That's the reality for Ann Douglas, whose daughter and three sons have grown up with a variety of mental health, neurodevelopmental or behavioural disorders. And the Peterborough, Ont., author is not immune herself.
Douglas has bipolar disorder and so did her mother.
In her new book, "Parenting Through the Storm," she describes her children's struggles and provides insights from interviews with more than 50 other parents of kids with mental health challenges, as well as experts. The book offers advice on how parents can be advocates for their child to get a timely diagnosis and treatment.
And how to save one's own sanity in the process.
Her eldest, daughter Julie, 26, had suffered as a teen with depression and bulimia; Scott, 24, was diagnosed in elementary school with attention deficit hyperactivity disorder (ADHD); Erik, 23, also had ADHD, as well as oppositional defiant disorder and a learning disability related to writing; Ian, now, 17, was diagnosed with ADHD, a writing-related learning disability and to top it off, Asperger's syndrome — an autism spectrum disorder typically marked by difficulty with social interactions and a restricted range of interests.
Having more than one child with a mental health or behavioural issue may seem like the worst of bad luck, but psychiatrist Dr. Albert Wong of the Centre for Addiction and Mental Health in Toronto says the genetic variations that put one person at risk for autism, for example, may be associated with a higher risk of bipolar disorder in a sibling or depression in another.
"There is a lot of overlap in the genes and the variants in genes that confer susceptibility to various mental disorders," says Wong. "The fact that we see mental illness and behaviours running in families is not surprising."
Surprising or not, how does one cope with parenting so many affected children?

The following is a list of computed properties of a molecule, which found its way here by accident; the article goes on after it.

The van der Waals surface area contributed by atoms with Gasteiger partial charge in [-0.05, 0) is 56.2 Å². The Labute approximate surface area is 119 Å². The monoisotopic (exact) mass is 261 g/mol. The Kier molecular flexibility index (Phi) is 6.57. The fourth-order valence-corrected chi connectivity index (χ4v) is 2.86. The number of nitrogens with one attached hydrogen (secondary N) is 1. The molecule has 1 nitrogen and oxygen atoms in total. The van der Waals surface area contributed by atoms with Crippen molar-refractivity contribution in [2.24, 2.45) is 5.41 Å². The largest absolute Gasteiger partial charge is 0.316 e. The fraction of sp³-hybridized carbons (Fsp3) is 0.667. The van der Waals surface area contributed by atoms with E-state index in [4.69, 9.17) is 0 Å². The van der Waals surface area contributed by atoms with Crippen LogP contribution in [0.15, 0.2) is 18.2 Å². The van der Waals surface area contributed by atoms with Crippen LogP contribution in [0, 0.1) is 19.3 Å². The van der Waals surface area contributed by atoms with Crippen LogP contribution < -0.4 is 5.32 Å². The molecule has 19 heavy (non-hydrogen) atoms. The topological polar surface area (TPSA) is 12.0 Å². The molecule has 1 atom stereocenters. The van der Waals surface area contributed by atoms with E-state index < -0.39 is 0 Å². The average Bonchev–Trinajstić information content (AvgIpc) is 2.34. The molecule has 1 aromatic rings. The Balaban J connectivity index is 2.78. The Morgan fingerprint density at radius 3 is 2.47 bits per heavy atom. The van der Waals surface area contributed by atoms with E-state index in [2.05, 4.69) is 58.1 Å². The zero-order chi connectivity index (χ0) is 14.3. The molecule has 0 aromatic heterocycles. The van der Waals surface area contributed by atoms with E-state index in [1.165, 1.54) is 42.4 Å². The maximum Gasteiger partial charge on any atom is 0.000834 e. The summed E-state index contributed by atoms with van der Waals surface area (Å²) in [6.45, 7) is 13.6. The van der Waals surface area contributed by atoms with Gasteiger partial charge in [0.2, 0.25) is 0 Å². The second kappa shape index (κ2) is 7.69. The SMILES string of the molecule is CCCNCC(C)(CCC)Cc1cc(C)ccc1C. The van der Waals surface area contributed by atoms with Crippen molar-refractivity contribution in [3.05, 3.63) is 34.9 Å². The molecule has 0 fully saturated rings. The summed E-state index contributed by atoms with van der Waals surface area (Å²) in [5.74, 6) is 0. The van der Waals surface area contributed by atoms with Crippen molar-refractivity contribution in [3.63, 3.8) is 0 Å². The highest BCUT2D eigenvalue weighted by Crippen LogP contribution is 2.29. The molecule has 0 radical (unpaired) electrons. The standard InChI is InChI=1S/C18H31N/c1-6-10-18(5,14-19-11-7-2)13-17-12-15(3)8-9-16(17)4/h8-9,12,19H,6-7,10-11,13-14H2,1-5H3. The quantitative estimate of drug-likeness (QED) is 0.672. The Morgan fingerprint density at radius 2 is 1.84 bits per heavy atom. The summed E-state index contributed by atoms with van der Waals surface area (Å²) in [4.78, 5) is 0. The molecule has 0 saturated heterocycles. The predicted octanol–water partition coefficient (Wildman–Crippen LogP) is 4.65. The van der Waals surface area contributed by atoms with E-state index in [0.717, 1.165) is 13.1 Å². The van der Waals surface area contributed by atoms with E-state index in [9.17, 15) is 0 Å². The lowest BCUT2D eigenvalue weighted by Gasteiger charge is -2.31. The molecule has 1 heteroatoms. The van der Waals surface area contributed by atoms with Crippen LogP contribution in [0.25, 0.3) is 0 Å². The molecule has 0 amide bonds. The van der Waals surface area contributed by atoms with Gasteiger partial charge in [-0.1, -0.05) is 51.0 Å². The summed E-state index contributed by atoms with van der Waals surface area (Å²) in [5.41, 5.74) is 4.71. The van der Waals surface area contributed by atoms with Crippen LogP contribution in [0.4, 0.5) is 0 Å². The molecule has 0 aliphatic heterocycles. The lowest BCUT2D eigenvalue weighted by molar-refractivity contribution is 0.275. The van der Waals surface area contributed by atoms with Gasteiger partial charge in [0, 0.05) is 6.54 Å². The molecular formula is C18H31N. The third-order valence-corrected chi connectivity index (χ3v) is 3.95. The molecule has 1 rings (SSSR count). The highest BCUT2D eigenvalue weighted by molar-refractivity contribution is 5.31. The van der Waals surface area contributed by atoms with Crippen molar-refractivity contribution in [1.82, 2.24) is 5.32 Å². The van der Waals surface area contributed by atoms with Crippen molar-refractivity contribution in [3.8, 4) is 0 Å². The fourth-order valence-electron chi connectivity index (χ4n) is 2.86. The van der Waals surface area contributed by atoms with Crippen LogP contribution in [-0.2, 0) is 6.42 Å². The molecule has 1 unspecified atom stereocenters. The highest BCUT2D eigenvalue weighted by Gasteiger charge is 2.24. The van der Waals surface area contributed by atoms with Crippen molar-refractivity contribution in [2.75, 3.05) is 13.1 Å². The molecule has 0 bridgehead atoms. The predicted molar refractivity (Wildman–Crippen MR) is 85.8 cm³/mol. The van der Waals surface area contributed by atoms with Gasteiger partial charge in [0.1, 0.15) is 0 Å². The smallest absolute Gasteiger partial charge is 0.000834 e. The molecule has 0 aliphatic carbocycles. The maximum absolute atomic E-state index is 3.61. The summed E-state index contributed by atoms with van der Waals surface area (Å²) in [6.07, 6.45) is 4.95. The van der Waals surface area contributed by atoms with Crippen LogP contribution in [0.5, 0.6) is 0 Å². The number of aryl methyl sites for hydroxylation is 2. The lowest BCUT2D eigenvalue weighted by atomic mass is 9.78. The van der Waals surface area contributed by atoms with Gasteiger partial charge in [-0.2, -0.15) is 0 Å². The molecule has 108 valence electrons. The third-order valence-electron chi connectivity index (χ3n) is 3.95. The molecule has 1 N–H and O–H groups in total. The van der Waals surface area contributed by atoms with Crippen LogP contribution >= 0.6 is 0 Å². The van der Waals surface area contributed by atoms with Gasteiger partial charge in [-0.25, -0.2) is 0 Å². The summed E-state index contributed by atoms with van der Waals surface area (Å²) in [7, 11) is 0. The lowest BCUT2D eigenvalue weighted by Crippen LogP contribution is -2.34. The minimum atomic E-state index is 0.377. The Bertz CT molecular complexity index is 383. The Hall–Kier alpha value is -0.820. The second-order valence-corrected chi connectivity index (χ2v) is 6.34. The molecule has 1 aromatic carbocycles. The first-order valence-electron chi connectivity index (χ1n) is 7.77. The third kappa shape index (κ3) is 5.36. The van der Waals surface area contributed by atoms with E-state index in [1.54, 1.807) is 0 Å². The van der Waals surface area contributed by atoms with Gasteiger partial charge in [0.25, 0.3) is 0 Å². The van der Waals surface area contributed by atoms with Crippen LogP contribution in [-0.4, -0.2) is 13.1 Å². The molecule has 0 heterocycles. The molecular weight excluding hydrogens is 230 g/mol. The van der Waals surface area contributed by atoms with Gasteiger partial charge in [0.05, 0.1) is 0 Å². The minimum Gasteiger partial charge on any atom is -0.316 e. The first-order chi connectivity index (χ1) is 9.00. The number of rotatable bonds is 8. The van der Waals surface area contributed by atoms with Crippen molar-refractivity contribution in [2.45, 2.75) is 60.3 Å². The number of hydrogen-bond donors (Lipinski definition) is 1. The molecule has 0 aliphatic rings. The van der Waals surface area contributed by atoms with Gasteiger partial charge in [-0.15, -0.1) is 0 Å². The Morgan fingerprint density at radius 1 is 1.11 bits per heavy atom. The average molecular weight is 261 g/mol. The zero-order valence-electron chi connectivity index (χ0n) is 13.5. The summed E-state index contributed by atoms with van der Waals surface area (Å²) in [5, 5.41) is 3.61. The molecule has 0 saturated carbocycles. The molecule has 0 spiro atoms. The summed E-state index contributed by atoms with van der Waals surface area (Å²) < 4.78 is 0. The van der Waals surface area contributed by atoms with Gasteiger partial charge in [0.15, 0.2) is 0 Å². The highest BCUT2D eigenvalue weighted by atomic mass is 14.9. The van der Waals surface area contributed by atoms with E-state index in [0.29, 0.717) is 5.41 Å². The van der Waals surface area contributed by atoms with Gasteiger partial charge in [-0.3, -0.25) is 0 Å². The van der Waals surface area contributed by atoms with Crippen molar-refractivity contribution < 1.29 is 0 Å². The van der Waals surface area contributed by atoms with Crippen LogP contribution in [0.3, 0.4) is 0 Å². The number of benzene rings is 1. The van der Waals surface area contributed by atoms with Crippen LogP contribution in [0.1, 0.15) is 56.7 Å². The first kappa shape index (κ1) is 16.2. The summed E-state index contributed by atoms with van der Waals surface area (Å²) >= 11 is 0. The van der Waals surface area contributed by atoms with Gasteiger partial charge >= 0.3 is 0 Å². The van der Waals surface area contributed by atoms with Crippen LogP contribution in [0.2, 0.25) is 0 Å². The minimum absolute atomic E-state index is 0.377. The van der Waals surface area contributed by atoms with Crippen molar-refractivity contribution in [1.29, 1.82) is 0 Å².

"You find yourself in the situation and you have no choice but to cope because the kids are counting on you to cope," says the author of four previous parenting books.
"That's not to say that I did a brilliant job. There were times when I was burned out, depleted, exhausted," admits Douglas, who went through a three-year period of clinical depression.
"I gained 100 pounds and that was because I put their needs ahead of my own. I wasn't sleeping enough. I was never exercising. I wasn't eating properly."
That's one of the key messages of her book: self-care can't take a back seat to caring for the children's needs. "They need you to be strong and healthy, and sometimes that means making yourself a priority in your own life."
Because of often lengthy waiting lists, it can be hard to get a formal diagnosis for a child who has obvious difficulties with school and social interactions — red flags of something more than a temporary phase.
While it's important doctors don't jump too quickly to an incorrect diagnosis, a lag can mean a delay in getting potentially helpful therapies started, which also can be subject to long waiting lists.
Douglas says it's critical parents reach out for help in a few directions, such as to other parents and to school staff, who may know other resources to tap into — "so you don't have to reinvent the wheel for yourself when you're exhausted and overwhelmed."
"You're not a bad parent and your child is not a bad kid. You're just in a really, really difficult situation."
While her children are doing well now, Douglas says one of the most difficult aspects of raising kids with mental health issues is feeling afraid about their future.
"At one point I talk in the book about Julie trying to injure herself by overdosing (on Tylenol). I was terrified. It was like how do I keep this child safe? So I had very bottom-line goals for her: it was like A, live; B, finish high school.
"And everything else was a bonus. I remember sitting there in tears at her high school graduation thinking: 'I can't believe we made it.' And I felt like it was definitely 'we.' Yes, she made it, but with a lot of love and support from her family."
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